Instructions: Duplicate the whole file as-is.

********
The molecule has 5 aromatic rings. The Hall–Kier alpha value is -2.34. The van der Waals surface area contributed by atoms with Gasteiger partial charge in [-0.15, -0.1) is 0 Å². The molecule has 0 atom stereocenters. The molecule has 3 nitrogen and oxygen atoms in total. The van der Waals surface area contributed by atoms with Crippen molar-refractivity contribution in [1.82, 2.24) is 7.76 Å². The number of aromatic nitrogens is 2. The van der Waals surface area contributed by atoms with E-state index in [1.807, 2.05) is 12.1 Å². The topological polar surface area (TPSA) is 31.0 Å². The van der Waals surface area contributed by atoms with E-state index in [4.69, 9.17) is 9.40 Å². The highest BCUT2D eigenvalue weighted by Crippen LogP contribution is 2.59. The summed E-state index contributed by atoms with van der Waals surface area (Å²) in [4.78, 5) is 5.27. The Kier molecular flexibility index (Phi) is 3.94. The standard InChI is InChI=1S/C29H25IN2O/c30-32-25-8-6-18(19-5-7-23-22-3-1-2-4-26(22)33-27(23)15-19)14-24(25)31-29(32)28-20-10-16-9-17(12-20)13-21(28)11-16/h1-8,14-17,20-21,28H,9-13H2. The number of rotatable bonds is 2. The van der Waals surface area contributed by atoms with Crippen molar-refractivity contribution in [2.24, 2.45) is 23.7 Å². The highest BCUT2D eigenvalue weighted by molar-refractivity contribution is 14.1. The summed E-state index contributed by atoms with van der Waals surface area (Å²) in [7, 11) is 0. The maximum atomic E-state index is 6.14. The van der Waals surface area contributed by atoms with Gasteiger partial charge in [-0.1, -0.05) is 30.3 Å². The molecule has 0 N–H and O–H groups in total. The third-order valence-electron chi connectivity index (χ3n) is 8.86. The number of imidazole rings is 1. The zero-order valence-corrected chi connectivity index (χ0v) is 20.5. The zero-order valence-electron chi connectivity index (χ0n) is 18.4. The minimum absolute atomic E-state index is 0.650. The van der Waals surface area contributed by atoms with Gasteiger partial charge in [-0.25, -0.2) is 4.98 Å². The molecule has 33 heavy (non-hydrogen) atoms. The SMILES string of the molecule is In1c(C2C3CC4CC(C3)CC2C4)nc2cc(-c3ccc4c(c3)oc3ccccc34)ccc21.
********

The molecule has 5 aromatic rings. The Hall–Kier alpha value is -2.34. The van der Waals surface area contributed by atoms with Gasteiger partial charge in [-0.15, -0.1) is 0 Å². The molecule has 0 atom stereocenters. The molecule has 3 nitrogen and oxygen atoms in total. The van der Waals surface area contributed by atoms with Crippen molar-refractivity contribution in [1.82, 2.24) is 7.76 Å². The number of aromatic nitrogens is 2. The van der Waals surface area contributed by atoms with E-state index in [1.807, 2.05) is 12.1 Å². The topological polar surface area (TPSA) is 31.0 Å². The van der Waals surface area contributed by atoms with E-state index in [4.69, 9.17) is 9.40 Å². The highest BCUT2D eigenvalue weighted by Crippen LogP contribution is 2.59. The summed E-state index contributed by atoms with van der Waals surface area (Å²) in [4.78, 5) is 5.27. The Kier molecular flexibility index (Phi) is 3.94. The standard InChI is InChI=1S/C29H25IN2O/c30-32-25-8-6-18(19-5-7-23-22-3-1-2-4-26(22)33-27(23)15-19)14-24(25)31-29(32)28-20-10-16-9-17(12-20)13-21(28)11-16/h1-8,14-17,20-21,28H,9-13H2. The number of rotatable bonds is 2. The van der Waals surface area contributed by atoms with Crippen molar-refractivity contribution in [2.24, 2.45) is 23.7 Å². The highest BCUT2D eigenvalue weighted by molar-refractivity contribution is 14.1. The summed E-state index contributed by atoms with van der Waals surface area (Å²) in [7, 11) is 0. The maximum atomic E-state index is 6.14. The van der Waals surface area contributed by atoms with Gasteiger partial charge in [-0.1, -0.05) is 30.3 Å². The molecule has 0 N–H and O–H groups in total. The third-order valence-electron chi connectivity index (χ3n) is 8.86. The number of imidazole rings is 1. The zero-order valence-corrected chi connectivity index (χ0v) is 20.5. The zero-order valence-electron chi connectivity index (χ0n) is 18.4. The minimum absolute atomic E-state index is 0.650. The van der Waals surface area contributed by atoms with Gasteiger partial charge in [-0.25, -0.2) is 4.98 Å². The molecule has 33 heavy (non-hydrogen) atoms. The SMILES string of the molecule is In1c(C2C3CC4CC(C3)CC2C4)nc2cc(-c3ccc4c(c3)oc3ccccc34)ccc21.